- sudo apt-get install git-core
- apt-get is what gets the packages, and here we will install git-core, dependencies (programs git-core needs to run) will automatically be added
- cd ~
- cd is to change directories, while ~ means /home/*username*/, in this case it would be /home/pi/; using that or ~ should work just the same
- git clone https://firstname.lastname@example.org/togiles/lightshowpi.git
- That just copied over the folder structure we need
- cd lightshowpi
- now we move over to the folder we just downloaded
- git fetch && git checkout stable
- now we get the needed files
- cd /home/pi/lightshowpi
- we move over to the correct folder; in linux, unless we create system links, we always have to move over to the correct folder before launching scripts
- sudo ./install.sh
- this does the actual installation; this took about 3 hours on my pi zero w
- sudo reboot
- now we reboot!
Step 7: Wiring Your Stuff
However you end up powering your devices depends on what you are using. There are many options here, but at the end of the day, you will need 5v for your pi, either through a USB, or using the header pins and a custom power solution like I did. All the power you are interrupting should be DC. AC line voltage will work just fine, but it brings along extra risk. Low voltage is far safer.
Step 8: Wiring Your Stuff 2: Soldering the Pins
If you are using a pi zero, you will either have to solder header pins, or solder the wires directly at the pin holes themselves.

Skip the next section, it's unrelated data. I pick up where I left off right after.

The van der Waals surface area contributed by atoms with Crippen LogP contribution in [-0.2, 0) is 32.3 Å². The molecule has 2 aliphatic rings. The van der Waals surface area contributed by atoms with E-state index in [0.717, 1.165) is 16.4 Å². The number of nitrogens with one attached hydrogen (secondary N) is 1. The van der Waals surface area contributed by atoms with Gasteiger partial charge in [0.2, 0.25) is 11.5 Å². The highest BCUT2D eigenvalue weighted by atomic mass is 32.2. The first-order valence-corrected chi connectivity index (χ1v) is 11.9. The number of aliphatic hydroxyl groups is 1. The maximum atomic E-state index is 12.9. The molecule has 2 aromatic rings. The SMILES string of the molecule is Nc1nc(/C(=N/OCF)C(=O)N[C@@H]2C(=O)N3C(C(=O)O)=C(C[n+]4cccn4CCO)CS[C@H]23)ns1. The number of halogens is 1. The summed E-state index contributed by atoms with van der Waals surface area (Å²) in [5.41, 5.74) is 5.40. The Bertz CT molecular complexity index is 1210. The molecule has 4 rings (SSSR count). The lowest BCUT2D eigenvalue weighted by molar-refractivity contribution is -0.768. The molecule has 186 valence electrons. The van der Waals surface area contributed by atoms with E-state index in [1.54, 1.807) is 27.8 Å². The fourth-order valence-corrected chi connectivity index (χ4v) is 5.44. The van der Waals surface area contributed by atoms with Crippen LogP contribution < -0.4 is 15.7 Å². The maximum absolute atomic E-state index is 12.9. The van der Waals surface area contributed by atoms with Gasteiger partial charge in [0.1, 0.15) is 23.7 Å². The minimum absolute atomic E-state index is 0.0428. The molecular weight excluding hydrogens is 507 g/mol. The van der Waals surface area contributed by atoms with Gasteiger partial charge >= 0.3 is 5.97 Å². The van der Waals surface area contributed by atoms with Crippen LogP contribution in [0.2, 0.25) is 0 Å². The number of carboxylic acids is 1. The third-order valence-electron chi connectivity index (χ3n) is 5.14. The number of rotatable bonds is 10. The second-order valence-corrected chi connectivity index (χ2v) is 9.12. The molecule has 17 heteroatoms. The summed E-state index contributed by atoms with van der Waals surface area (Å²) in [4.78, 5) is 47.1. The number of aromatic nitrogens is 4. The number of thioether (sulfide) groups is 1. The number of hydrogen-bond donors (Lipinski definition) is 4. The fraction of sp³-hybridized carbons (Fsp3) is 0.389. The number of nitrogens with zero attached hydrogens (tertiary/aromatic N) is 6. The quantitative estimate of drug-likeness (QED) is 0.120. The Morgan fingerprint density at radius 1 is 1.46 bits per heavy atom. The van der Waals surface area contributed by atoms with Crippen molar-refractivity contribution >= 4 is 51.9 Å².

Step 9: Wiring Your Stuff 3: Connecting the Pi to the Relay Board
We are using the wiringpi pin numbering. There is an alternative naming convention out there, just use the chart I provided, or go to wiringpi.com
From the relay board, with the pins towards your, from left to right, you will connect to the following on the pi
- pin 20: ground
- pin 11: GPIO 0
- pin 12: GPIO 1
- pin 13: GPIO 2
- pin 15: GPIO 3
- pin 16: GPIO 4
- pin 18: GPIO 5
- pin 22: GPIO 6
- pin 7: GPIO 7
- pin 4: 5v power
If you are powering your pi from the header pins, then the +5v will go to pin 2, and the - (ground) will go to pin 6.
Step 10: Wiring Your Stuff 4: Wiring Your Relays
The relays work like a switch. However you would wire your lights directly to your power, do that, but then cut the live wire and put each end of that cut wire on one of the relays. Each relays have 3 terminals. 2 of them are together, and powering the relay separates them, the other one becomes connected to the center terminal when the relay is powered. The little diagram of a corner shape shows you which one is separate (in red). The opposing ends (first and last) of each relay will never be connected. If you want, you can do always-on and use the 2 in the green, it just means the lightshowpi commands will be in reverse. It might be useful if you want the lights to default to on after the music ends.
Step 11: Test It
I used these little LEDs to test my board, but really you can just look at the red light that is on the relay board. Each relay already has its own LED.
- Don't forget to navigate to the lightshowpi folder first
- cd /home/pi/lightshowpi/
- Then use one of these test commands
- sudo python py/hardware_controller.py --state=flash
- sudo python py/hardware_controller.py --state=fade
- To end the test, use CTRL+C
Step 12: Enjoy!
Now it's time to setup your actual christmas lights, and enjoy the show. Don't forget to check out my full video!
To run your first song, use the demo file provided by the lightshowpi devs
sudo python py/synchronized_lights.py --file=/home/pi/lightshowpi/music/sample/ovenrake_deck-the-halls.mp3
To play any other son, just change the name of the mp3 at the end of that command. This is where the sftp feature of bitvise comes in; you can simply click and drag your files.